The most obvious choice for digital media is the 24-bit WAV format. Again, 16-bit would be just fine – trust me on that – but if you can, why not go for the top? So you must proclaim to yourself – “my collection will only contain high-resolution lossless music in WAV” and then you must stick to it. To be perfectly honest, FLAC (a lossless codec) is another viable alternative here, if you want to save space (which could become expensive). On Bandcamp, you should be able to download FLACs and WAVs (as well as AIFF, which is another lossless format), and some sites like HDtracks, Qobuz, and Bleep will provide hi-res files as high as 24-bit/192kHz. Also, most, if not all labels these days, will offer digital download at higher resolution. Since I often receive promos in various formats, my personal bottom line boundary format is FLAC. I delete MP3s.
… on storage
Since your virtual music shelf is digital we need to identify a correct and safe medium for the host. I recommend you invest in a Network Attached Storage (NAS) – a dedicated box that is locked in the closet (or under your desk) which you can get to over your home network from any machine (and OS). Mine is a QNAP device with six hard-drive bays configured with RAID 5 in case any drive fails. I’ve [only] got about 10 TB at the moment, but trust me, that’s plenty of space if you’re just storing music. Some dedicated machines will come with their own hosting and broadcasting software, which means you can set it up to stream the media even via the web or to your mobile phone and even Apple CarPlay. My QNAP has Music Station, but to be honest, I’ve always only played directly in my studio.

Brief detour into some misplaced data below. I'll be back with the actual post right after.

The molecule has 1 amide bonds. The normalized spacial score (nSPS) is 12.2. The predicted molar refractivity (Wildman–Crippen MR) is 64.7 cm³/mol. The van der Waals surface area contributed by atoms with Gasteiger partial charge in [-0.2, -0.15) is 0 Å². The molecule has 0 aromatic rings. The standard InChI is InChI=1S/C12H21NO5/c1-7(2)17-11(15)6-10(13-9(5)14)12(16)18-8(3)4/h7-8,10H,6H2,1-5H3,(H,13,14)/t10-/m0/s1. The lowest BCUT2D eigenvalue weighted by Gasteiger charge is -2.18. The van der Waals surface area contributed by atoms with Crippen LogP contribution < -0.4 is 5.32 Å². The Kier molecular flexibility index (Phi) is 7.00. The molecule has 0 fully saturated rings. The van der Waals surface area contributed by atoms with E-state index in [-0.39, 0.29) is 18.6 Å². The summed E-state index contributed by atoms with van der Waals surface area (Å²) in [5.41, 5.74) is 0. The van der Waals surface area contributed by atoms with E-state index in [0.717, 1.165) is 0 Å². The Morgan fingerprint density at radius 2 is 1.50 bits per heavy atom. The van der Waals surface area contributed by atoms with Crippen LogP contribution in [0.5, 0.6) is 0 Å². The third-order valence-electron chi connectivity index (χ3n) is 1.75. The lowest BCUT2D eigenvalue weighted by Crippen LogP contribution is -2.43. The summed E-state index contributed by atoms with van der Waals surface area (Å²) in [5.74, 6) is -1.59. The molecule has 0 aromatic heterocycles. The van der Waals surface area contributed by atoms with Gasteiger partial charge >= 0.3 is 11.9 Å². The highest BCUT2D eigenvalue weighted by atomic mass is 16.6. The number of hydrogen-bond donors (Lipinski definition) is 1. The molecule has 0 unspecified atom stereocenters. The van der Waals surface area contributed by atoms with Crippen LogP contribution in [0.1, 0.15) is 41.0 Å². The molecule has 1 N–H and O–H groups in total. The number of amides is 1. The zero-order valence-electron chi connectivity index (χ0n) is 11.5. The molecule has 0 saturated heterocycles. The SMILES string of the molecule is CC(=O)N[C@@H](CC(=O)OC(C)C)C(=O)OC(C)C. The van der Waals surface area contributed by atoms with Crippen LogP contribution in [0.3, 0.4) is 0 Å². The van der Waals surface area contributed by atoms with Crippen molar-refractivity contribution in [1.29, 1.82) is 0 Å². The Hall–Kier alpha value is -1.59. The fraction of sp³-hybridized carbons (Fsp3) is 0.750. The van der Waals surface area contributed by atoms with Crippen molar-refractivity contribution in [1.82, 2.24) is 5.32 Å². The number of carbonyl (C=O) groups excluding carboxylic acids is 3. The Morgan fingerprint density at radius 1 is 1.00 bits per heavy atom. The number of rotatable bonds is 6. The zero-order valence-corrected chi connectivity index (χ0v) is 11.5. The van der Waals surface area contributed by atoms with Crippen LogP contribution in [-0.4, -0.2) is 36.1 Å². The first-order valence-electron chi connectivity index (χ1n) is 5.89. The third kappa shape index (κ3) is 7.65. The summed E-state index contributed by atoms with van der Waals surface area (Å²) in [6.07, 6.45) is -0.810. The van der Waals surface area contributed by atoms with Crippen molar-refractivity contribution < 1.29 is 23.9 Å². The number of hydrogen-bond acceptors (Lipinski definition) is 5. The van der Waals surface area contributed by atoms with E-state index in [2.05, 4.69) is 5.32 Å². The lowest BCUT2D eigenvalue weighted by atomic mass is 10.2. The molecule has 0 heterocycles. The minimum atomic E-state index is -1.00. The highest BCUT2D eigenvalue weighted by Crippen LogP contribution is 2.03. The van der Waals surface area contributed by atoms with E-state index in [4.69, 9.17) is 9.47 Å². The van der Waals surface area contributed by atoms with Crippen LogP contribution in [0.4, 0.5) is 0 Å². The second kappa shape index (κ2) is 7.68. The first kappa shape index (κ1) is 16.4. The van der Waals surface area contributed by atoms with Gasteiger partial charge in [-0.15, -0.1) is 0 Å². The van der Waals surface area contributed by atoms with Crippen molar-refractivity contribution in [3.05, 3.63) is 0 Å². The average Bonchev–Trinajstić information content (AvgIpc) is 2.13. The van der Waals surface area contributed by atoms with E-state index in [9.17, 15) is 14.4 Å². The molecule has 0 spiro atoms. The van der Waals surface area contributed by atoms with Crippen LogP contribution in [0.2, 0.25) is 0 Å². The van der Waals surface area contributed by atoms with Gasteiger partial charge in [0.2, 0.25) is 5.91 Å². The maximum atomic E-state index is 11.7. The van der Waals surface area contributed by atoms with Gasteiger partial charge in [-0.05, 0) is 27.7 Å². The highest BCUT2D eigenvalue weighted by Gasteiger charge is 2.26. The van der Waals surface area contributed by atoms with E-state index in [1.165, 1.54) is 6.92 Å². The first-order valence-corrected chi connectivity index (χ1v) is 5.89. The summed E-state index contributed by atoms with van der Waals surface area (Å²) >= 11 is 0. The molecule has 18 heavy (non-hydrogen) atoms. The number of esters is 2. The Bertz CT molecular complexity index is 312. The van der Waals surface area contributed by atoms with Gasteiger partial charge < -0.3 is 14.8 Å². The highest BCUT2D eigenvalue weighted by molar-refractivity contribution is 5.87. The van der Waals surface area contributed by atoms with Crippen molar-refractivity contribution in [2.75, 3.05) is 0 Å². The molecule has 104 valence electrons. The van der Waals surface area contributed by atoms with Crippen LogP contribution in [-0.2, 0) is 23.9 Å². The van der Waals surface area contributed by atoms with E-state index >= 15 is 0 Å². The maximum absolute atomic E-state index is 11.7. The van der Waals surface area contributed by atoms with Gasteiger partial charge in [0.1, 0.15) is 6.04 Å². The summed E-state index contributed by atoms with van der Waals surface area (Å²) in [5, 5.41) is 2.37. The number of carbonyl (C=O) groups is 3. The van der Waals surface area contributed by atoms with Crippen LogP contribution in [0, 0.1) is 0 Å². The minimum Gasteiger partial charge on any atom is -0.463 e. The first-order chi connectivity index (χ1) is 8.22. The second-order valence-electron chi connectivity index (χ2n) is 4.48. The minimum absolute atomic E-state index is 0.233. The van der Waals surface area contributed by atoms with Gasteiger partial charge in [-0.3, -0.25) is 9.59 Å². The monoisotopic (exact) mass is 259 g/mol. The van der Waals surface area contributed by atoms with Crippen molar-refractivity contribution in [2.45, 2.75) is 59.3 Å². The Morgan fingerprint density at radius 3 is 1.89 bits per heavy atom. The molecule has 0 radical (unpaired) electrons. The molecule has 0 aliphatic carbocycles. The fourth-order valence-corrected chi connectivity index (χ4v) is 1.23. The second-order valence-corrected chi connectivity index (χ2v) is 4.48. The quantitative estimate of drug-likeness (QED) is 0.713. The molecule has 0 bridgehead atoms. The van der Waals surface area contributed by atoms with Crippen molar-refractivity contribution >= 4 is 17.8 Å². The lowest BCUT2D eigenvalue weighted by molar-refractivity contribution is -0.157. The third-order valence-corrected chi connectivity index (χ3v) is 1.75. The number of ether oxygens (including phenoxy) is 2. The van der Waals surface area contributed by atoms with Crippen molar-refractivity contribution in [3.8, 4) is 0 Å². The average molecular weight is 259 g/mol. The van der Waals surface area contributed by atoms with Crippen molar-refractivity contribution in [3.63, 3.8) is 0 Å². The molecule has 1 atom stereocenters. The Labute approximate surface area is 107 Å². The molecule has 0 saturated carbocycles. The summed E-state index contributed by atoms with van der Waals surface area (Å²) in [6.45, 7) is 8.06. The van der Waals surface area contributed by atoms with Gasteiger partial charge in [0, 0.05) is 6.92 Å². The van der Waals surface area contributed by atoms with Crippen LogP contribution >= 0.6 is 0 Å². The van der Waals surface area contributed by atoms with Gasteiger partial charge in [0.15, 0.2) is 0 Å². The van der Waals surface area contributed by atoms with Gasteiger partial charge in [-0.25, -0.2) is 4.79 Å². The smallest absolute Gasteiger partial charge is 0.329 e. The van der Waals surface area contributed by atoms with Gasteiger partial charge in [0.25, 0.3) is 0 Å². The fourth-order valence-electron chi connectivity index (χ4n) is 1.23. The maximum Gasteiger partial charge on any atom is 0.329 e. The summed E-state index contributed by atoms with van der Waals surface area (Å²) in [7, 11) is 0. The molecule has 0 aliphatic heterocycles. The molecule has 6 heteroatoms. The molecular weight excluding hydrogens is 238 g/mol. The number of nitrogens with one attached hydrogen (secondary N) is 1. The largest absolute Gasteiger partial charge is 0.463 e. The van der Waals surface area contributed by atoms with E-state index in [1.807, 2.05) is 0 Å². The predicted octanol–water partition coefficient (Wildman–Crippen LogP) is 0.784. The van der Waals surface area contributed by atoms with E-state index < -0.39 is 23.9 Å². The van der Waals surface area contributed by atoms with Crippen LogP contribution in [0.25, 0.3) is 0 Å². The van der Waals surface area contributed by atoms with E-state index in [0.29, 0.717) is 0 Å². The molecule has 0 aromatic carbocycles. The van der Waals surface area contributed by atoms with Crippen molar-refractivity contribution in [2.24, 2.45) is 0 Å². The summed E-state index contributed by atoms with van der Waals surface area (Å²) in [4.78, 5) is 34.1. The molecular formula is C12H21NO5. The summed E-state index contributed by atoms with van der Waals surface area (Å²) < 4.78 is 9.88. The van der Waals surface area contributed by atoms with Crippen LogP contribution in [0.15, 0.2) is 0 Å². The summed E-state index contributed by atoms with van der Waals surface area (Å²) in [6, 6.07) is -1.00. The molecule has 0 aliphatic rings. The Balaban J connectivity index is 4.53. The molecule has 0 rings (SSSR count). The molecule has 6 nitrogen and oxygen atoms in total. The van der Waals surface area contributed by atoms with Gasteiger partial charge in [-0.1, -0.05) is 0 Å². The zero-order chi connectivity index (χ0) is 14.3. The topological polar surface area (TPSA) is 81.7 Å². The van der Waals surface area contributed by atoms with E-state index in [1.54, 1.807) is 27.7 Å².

Redundant local storage doesn’t mean that your precious collection is safe. You must have a backup. Again, I will not go into a lengthy discussion on the availability of various offline and cloud providers in this article. Suffice it to say that I highly recommend that you sync your collection by using something like Microsoft OneDrive, Google Drive, AWS, or even Dropbox. It doesn’t matter which one, and it doesn’t have to be just for music – so find a plan that works for all of your needs, and finally, splurge. A 2TB plan is the cost of a Netflix subscription. And let’s face it – your digital storage needs are only increasing, so it’s time to finally pay for that peace of mind, and might as well backup all of your music.